he cover for The Pirate Coast proclaims that is was a national bestseller. A surprising claim, because the
book turns out to be dull. You expect it to be the story of a heroic rescue by Eaton and the marines (thus, the famous line in the marine
song "...to the shores of Tripoli". But Eaton never gets close to freeing the prisoners, in the end, a simpering diplomat named Tobais Lear
pays tribute to the evil Bey who is holding the American sailors hostage.
Some background information: in the early days of our nation's existence (1805), piracy in the
Mediterreanan was a big problem - pirate ships would set out from North African ports to capture merchant ships. The United States was
frustrated by the loss of its trade ships, a big part of its commerce was from New England merchant vessels, so the US sent some naval
warships to patrol. One of these ships, the U.S.S Philedelphia, captained by Bainbridge, chases a pirate ship into the harbor of Tripoli.
But unfortunately, the Philedelphia gets caught on a reef. The Bey sends smaller ships to harass the Philedelphia, but they don't get too
close because they want to capture the warship intact, and also because the Philedelphia has plenty of formidable cannons. After a few
hours of fruitless struggle, the Philedelphia surrenders, despite the fact it hasn't been seriously attacked. (Later, it is revealed that when
the next high tide rolled in, the Philedelphia simply floated free of the reef - it seems like an incredible thing to read - how could a seasoned
captain nor his officers not think about the rising tide?) Anyway, a couple of hundred American sailors are enslaved by Yussef, the villanous
ruler of Tripoli who demands a massive payment to free the slaves.
Thomas Jefferson, president of the United States, doesn't want to pay tribute. He wants a military solution,
and so Eaton is enlisted on a covert operation to overthrow Yussef. It turns out Yussef has a younger brother, Hamet, who is in exile in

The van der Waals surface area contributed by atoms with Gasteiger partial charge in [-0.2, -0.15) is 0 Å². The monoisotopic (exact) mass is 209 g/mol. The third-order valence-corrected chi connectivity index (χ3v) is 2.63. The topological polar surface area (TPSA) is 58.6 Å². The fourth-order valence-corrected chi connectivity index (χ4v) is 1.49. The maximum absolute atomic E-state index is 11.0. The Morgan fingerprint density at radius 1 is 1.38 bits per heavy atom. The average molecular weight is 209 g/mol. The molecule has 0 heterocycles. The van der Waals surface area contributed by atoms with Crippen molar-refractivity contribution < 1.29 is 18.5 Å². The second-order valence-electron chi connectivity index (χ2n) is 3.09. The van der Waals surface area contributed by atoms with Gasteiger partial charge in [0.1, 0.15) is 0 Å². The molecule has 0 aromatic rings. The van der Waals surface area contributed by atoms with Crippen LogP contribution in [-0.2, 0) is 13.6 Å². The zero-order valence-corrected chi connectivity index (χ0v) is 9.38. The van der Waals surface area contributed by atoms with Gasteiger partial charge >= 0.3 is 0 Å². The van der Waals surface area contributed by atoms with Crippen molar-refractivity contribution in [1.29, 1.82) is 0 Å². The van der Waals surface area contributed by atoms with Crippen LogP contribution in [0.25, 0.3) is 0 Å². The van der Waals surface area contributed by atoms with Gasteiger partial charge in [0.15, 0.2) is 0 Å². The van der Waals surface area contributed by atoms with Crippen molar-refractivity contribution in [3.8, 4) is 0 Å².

Egypt. Eaton and band of marines will join forces with Hamet to restore him to the throne of Tripoli, if he will in exchange then free the
American sailors and promise not to send his pirates against American merchant ships.
This should have been a great adventure, but it is a nonfiction book, based upon historical sources, and it
seems the majority of the documents that survive are receipts or requests for payment. There is entirely too much squabbling over money.
After several slow chapters, Eaton finally makes it to Cairo and begins searching for Hamet. Eventually Eaton meets Hamet, and Hamet is
convinced to throw in his lot with the Americans. They hire a bunch of mercenaries, and begin an overland trek across the desert. Of course,
spies betray their march to Yussef, and every inch of the way the Arab mercenaries threaten to desert (and some do). They run out of water,
there are obstacles of heat, sandstorms, lack of food, there are disagreements, until finally Eaton and Hamet make it to Dunne, the
eastern-most city of Tripoli. Incredibly, their ragtag force is able to thwart the defenders and with a heroic display of military prowess, they occupy
the city. Wow, the story is really moving now! With this evidence of military victory, everyone is ready to switch to Hamet's side and abandon
Yussef. But there the tale of derring-do halts.
The diplomat Lear meets with Yussef, who is in a complete panic now that Dunne has fallen. His allies are
deserting him, the American warships are in the harbor - Yussef has no chance. But Lear offers to pay tribute to free the captured sailors,
plus Eaton and his forces will then be taken away (and thus leave Hamet without an army) - incredibly, Yussef almost fails to accept the
deal, because he thinks it is a trick. Alas, Lear is telling the truth, and that is the end of the story. Eaton never gets further than Dunne. It is
disappointing to read. Lear botches up everything. Hamet is betrayed - his family is left as hostages to Yussef. The American sailors are rescued,
but at a tremendous price in tribute and US prestige in the region.